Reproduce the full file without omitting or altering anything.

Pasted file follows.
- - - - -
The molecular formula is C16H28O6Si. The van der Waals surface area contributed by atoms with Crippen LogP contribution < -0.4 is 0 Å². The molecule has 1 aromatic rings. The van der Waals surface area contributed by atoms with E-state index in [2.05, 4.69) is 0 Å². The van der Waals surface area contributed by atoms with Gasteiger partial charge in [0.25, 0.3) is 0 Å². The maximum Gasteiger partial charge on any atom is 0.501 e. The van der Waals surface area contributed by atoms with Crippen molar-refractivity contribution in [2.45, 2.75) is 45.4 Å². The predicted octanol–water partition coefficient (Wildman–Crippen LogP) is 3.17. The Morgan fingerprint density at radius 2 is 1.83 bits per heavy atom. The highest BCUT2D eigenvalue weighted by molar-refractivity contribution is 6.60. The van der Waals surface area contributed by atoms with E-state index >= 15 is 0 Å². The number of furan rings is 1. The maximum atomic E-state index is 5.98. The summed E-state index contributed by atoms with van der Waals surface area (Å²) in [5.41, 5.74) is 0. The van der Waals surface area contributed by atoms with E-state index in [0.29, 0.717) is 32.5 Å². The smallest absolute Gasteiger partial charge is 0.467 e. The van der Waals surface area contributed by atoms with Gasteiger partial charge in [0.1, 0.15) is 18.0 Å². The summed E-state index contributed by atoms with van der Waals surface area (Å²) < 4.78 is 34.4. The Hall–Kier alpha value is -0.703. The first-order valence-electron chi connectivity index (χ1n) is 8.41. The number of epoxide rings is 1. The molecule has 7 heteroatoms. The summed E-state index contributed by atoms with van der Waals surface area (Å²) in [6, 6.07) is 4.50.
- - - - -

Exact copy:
The molecular formula is C16H28O6Si. The van der Waals surface area contributed by atoms with Crippen LogP contribution < -0.4 is 0 Å². The molecule has 1 aromatic rings. The van der Waals surface area contributed by atoms with E-state index in [2.05, 4.69) is 0 Å². The van der Waals surface area contributed by atoms with Gasteiger partial charge in [0.25, 0.3) is 0 Å². The maximum Gasteiger partial charge on any atom is 0.501 e. The van der Waals surface area contributed by atoms with Crippen molar-refractivity contribution in [2.45, 2.75) is 45.4 Å². The predicted octanol–water partition coefficient (Wildman–Crippen LogP) is 3.17. The Morgan fingerprint density at radius 2 is 1.83 bits per heavy atom. The highest BCUT2D eigenvalue weighted by molar-refractivity contribution is 6.60. The van der Waals surface area contributed by atoms with E-state index >= 15 is 0 Å². The number of furan rings is 1. The maximum atomic E-state index is 5.98. The summed E-state index contributed by atoms with van der Waals surface area (Å²) in [5.41, 5.74) is 0. The van der Waals surface area contributed by atoms with E-state index in [0.29, 0.717) is 32.5 Å². The smallest absolute Gasteiger partial charge is 0.467 e. The van der Waals surface area contributed by atoms with Gasteiger partial charge in [0.1, 0.15) is 18.0 Å². The summed E-state index contributed by atoms with van der Waals surface area (Å²) < 4.78 is 34.4. The Hall–Kier alpha value is -0.703. The first-order valence-electron chi connectivity index (χ1n) is 8.41. The number of epoxide rings is 1. The molecule has 7 heteroatoms. The summed E-state index contributed by atoms with van der Waals surface area (Å²) in [6, 6.07) is 4.50.